It strikes me that one could live a style of life in the west where one avoids some or all of these things, a kind of sober and minimalist way of living without necessarily a full set of monastic vows, which attempts to follow the Buddha’s prescription in spirit, if not in all of the particulars of the vinaya.

    Living as a householder, though, provides more opportunity to practice the teachings. It's easy to stay on track when all temptations are removed. But if you can face the secular life with equanimity, that's thr real test of a practitioner's mettle, don't y ou think?

    Lay life offers plenty of opportunity for undisturbed time spent in silence, for those who are so inclined. And lay life doesn't necessarily mean starting a family and accumulating possessions beyond the basics. Those are choices people make. There are plenty of people in lay life who remain single, or who may couple up but without children. There are many ways to live a lay life. Some people's lay life isn't much different from the monastic life; these days, monks have "jobs" too; they have chores to do in the operation of the monastery.

    I suppose the Buddha didn't advocate such a relatively cushy arrangement as a monastery, though. How did the Buddha's monks deal with inclement weather, if they didn't have fixed residences with 4 walls and a roof? How did they manage?

  • DairyLamaDairyLama Veteran Veteran

    @Dakini said:

    @Kerome said:
    It occurred to me that the Buddha encouraged his followers to become mendicant monks for a good reason. As a monk you spend far less time engaged in the difficulties of the ordinary, day to day world, and you have the opportunity to meditate and learn the dharma. Now here in the west there are far fewer opportunities to become a monk, and perhaps there is more of those things that monks get to avoid.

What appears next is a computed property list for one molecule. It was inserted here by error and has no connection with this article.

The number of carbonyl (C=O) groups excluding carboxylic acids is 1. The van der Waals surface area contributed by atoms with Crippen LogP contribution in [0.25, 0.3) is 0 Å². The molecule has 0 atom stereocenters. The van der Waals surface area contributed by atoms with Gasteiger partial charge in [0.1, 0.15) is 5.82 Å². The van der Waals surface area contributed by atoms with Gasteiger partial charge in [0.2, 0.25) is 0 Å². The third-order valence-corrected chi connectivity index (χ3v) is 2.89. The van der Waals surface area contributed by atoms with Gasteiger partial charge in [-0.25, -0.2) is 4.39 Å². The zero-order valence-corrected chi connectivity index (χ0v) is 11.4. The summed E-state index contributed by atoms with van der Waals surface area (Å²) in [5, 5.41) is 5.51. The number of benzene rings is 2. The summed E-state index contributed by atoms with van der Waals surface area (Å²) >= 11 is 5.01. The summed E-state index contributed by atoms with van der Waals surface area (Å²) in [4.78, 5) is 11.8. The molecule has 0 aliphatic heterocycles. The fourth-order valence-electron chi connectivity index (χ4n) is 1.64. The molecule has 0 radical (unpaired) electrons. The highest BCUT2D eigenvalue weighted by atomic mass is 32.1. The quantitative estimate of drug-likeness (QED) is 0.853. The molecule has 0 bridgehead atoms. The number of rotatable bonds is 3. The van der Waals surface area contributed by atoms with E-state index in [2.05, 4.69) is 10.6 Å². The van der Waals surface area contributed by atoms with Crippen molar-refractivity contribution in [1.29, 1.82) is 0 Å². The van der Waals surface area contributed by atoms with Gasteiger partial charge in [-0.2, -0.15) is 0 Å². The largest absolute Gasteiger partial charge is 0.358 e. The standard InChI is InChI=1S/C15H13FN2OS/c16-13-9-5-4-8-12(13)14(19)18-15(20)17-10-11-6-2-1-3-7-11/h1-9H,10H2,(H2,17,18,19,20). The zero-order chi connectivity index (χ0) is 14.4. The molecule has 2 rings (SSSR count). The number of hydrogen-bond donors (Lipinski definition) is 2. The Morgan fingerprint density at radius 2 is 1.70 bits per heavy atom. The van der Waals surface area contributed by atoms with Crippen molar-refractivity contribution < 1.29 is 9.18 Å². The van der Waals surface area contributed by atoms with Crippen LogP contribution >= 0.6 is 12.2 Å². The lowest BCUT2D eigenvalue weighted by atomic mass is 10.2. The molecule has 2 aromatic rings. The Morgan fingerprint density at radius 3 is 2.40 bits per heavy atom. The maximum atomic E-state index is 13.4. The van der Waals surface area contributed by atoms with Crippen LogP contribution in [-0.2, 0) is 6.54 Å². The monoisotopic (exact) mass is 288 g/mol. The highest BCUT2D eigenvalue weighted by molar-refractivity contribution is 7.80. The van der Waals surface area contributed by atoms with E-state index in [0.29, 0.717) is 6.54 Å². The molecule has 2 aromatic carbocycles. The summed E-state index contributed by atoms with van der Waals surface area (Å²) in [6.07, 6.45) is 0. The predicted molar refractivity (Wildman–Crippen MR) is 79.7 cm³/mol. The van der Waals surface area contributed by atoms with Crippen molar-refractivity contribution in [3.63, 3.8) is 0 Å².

All of this leads to greater difficulty for western Buddhist practitioners. So I have spent some time thinking about the differences between a monks life and an ordinary westerner, and I came to the conclusion that for a serious spiritual life it seems to be important to avoid feeding the fires: desire, anger, delusion. Now there are things in the common life which feed these fires more than others. There is a definite connection with the three poisons.

    Here is a short snippet from a post in the Enlightenment and Psychedelics thread:

    Family => Love, possessiveness, my-making
    Power, status, renown, fame => Vanity, distraction, daydreams, delusion
    Money, property => Greed, wishes for more, desire, attachment
    Sex, lust => Jealousy, desire, possessiveness, my-making
    Pleasure, the senses, food, alcohol => Distraction, attachment, delusion
    Conflict, feuds, rows, fighting => Adrenaline, anger, hatred